"# Signal the status from cfn-init\n",
                "cfn-signal -e $? ","--stack ", { "Ref" : "AWS::StackName" }," --resource WebServerEc2Instance --region ", { "Ref" : "AWS::Region" }, "\n"
              ]
            ]
          }
        }
      },
      "CreationPolicy" : {
        "ResourceSignal" : {
          "Timeout" : "PT5M"
        }
      }
    }

AWS::EC2::EIPAssociation: Associates the elastic IP passed as parameter to the EC2 instance. The elastic IP must be allocated before on AWS.

  "EIPAssociation" : {
      "Type" : "AWS::EC2::EIPAssociation",
      "Properties" : {
        "InstanceId" : {"Ref" : "WebServerEc2Instance"},
        "EIP" : {"Ref" : "ElasticIP"}
      }
    },

AWS::RDS::DBSubnetGroup: Creates a DB subnet group using the subnet ids defined where the RDS instance will be setup.

  "DBSubnetGroup" : {
      "Type" : "AWS::RDS::DBSubnetGroup",
      "Properties" : {
        "DBSubnetGroupDescription" : "WebServer DB subnet group",
        "SubnetIds" : [ "subnet-058c0560", "subnet-2072c457" ]
      }
    },

AWS::RDS::DBInstance: Creates the RDS instance on the subnet group created before with some properties passed as parameter.

  "DBInstance" : {
      "Type": "AWS::RDS::DBInstance",
      "Properties": {
        "DBInstanceIdentifier" : "WebServerRDS",
        "Engine"            : "MySQL",
        "MultiAZ"           : { "Ref": "MultiAZDatabase" },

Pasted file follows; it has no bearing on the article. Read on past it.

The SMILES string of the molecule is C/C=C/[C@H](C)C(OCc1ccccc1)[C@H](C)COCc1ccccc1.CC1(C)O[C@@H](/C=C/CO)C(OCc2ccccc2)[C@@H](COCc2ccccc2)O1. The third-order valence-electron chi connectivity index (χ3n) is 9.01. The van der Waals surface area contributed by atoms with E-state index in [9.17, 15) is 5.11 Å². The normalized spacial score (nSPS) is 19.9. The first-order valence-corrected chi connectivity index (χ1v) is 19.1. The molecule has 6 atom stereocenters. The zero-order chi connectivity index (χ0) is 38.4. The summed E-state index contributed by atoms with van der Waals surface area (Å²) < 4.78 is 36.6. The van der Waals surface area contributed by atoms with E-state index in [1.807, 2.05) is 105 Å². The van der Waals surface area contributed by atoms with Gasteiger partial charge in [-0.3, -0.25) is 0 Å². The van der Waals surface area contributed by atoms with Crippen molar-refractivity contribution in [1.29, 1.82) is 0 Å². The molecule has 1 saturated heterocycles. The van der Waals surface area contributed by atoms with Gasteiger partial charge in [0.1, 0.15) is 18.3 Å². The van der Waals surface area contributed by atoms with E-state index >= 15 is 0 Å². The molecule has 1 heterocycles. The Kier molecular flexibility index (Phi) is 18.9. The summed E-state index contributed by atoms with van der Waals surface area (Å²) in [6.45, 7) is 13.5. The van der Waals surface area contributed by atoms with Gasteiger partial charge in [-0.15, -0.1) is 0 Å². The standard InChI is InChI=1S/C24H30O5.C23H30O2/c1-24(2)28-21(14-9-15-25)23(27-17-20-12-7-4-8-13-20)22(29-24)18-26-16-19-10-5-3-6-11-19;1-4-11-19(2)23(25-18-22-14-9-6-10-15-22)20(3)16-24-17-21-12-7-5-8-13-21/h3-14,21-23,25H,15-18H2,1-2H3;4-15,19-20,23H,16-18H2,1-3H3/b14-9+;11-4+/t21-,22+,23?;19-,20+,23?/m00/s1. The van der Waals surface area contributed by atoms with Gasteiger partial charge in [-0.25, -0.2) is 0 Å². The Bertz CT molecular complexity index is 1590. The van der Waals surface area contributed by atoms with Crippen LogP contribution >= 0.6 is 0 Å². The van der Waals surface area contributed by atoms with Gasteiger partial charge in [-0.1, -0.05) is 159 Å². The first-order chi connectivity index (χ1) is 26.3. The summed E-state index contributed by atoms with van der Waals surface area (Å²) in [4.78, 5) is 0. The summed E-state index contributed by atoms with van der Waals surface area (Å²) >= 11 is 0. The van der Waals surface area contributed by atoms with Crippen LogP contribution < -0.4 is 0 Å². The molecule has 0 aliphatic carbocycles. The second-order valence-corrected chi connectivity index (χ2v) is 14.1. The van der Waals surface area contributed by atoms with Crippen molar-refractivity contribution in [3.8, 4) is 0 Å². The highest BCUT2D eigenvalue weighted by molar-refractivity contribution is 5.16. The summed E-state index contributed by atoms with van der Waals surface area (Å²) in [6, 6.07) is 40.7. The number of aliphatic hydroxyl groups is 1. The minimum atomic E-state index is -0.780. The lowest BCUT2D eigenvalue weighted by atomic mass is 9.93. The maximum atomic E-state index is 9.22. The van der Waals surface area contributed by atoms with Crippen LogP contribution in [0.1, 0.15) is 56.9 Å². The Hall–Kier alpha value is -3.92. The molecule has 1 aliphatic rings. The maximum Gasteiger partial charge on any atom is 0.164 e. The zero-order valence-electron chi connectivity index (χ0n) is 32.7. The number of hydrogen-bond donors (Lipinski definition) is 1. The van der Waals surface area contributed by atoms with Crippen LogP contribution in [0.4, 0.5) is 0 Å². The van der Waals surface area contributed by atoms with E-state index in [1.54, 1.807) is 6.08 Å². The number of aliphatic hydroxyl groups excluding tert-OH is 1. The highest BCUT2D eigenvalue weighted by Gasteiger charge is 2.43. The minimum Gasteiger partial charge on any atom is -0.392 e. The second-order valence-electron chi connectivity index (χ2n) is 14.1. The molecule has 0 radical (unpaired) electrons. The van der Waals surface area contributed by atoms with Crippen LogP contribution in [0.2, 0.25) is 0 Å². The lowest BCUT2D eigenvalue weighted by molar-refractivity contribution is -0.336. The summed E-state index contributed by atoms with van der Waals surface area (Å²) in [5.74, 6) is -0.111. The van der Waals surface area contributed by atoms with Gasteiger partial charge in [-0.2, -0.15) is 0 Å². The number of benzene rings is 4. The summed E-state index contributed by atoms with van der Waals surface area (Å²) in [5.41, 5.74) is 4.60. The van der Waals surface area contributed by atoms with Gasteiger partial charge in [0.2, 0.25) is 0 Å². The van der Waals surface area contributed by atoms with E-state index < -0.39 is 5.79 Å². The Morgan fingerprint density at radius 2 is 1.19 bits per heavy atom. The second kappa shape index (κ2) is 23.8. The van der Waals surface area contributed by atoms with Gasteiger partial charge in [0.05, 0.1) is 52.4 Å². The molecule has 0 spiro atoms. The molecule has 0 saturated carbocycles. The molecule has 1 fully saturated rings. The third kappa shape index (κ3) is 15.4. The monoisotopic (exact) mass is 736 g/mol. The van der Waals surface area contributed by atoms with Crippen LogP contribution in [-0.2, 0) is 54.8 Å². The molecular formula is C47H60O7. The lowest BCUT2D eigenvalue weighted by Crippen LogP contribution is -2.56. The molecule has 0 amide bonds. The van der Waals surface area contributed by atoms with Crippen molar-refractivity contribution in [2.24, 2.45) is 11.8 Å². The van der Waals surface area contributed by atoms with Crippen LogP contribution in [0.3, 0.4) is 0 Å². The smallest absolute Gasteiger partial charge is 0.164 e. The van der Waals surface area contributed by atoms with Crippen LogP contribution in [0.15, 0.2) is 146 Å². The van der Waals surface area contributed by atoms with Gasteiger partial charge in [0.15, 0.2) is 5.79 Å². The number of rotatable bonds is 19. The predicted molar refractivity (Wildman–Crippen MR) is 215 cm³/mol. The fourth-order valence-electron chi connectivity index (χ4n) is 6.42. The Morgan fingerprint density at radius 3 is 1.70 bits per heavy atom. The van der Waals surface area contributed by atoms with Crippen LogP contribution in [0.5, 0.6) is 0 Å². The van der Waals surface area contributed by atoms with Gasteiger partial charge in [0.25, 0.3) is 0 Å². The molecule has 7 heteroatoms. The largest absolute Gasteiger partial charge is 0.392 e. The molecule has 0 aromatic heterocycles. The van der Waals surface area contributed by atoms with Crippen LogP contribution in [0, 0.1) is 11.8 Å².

"MasterUsername"    : { "Ref" : "DBUser" },
        "MasterUserPassword": { "Ref" : "DBPassword" },
        "DBInstanceClass"   : { "Ref" : "DBClass" },
        "AllocatedStorage"  : { "Ref" : "DBAllocatedStorage" },
        "DBSubnetGroupName" : { "Ref" : "DBSubnetGroup" },
        "Port"              : { "Ref" : "DBPort" },
        "StorageType" : "gp2",
        "AutoMinorVersionUpgrade" : "true",
        "BackupRetentionPeriod" : 5,
        "PreferredBackupWindow" : "02:30-03:30",
	"PreferredMaintenanceWindow" : "sun:04:30-sun:05:30",
        "VPCSecurityGroups": [ { "Fn::GetAtt": [ "DBEC2SecurityGroup", "GroupId" ] } ]
      }
    },

As I said AWS has a very well documentation, so all that you need you can find on his doc pages and find very useful examples:

http://docs.aws.amazon.com/AWSCloudFormation/latest/UserGuide/Welcome.html
http://docs.aws.amazon.com/AWSCloudFormation/latest/UserGuide/cfn-sample-templates.html
http://docs.aws.amazon.com/AWSCloudFormation/latest/UserGuide/aws-resource-init.html
http://docs.aws.amazon.com/AWSCloudFormation/latest/UserGuide/cfn-init.html

– Github repository with the full template:

https://github.com/opentodonet/cloudformation-templates/

AWS Cloudformation: Defining your stack